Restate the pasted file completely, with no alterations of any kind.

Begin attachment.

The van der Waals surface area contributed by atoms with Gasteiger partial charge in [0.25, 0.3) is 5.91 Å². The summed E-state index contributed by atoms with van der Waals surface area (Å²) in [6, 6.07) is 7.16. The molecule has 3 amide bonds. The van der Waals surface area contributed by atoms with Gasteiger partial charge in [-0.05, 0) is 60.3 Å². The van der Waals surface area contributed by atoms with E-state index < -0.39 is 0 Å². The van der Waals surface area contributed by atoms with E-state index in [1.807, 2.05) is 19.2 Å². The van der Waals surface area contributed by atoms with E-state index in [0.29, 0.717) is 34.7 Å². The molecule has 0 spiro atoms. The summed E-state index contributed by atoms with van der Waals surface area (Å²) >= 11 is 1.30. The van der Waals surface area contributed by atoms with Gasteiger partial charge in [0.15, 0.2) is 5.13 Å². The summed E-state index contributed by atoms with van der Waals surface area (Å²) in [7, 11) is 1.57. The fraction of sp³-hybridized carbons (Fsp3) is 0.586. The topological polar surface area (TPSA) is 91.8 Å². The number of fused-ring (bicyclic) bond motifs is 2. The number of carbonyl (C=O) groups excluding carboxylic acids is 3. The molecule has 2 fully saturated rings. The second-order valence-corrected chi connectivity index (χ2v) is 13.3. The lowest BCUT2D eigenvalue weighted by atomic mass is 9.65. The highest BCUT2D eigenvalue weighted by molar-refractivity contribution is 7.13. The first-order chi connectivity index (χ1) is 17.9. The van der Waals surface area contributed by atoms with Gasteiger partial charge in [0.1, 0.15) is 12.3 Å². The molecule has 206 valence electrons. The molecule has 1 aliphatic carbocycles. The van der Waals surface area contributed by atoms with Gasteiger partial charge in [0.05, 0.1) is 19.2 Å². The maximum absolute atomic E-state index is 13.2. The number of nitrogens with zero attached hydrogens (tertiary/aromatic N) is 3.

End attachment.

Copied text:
The van der Waals surface area contributed by atoms with Gasteiger partial charge in [0.25, 0.3) is 5.91 Å². The summed E-state index contributed by atoms with van der Waals surface area (Å²) in [6, 6.07) is 7.16. The molecule has 3 amide bonds. The van der Waals surface area contributed by atoms with Gasteiger partial charge in [-0.05, 0) is 60.3 Å². The van der Waals surface area contributed by atoms with E-state index < -0.39 is 0 Å². The van der Waals surface area contributed by atoms with E-state index in [1.807, 2.05) is 19.2 Å². The van der Waals surface area contributed by atoms with E-state index in [0.29, 0.717) is 34.7 Å². The molecule has 0 spiro atoms. The summed E-state index contributed by atoms with van der Waals surface area (Å²) >= 11 is 1.30. The van der Waals surface area contributed by atoms with Gasteiger partial charge in [0.15, 0.2) is 5.13 Å². The summed E-state index contributed by atoms with van der Waals surface area (Å²) in [7, 11) is 1.57. The fraction of sp³-hybridized carbons (Fsp3) is 0.586. The topological polar surface area (TPSA) is 91.8 Å². The number of fused-ring (bicyclic) bond motifs is 2. The number of carbonyl (C=O) groups excluding carboxylic acids is 3. The molecule has 2 fully saturated rings. The second-order valence-corrected chi connectivity index (χ2v) is 13.3. The lowest BCUT2D eigenvalue weighted by atomic mass is 9.65. The highest BCUT2D eigenvalue weighted by molar-refractivity contribution is 7.13. The first-order chi connectivity index (χ1) is 17.9. The van der Waals surface area contributed by atoms with Gasteiger partial charge in [0.1, 0.15) is 12.3 Å². The molecule has 206 valence electrons. The molecule has 1 aliphatic carbocycles. The van der Waals surface area contributed by atoms with Gasteiger partial charge in [0.05, 0.1) is 19.2 Å². The maximum absolute atomic E-state index is 13.2. The number of nitrogens with zero attached hydrogens (tertiary/aromatic N) is 3.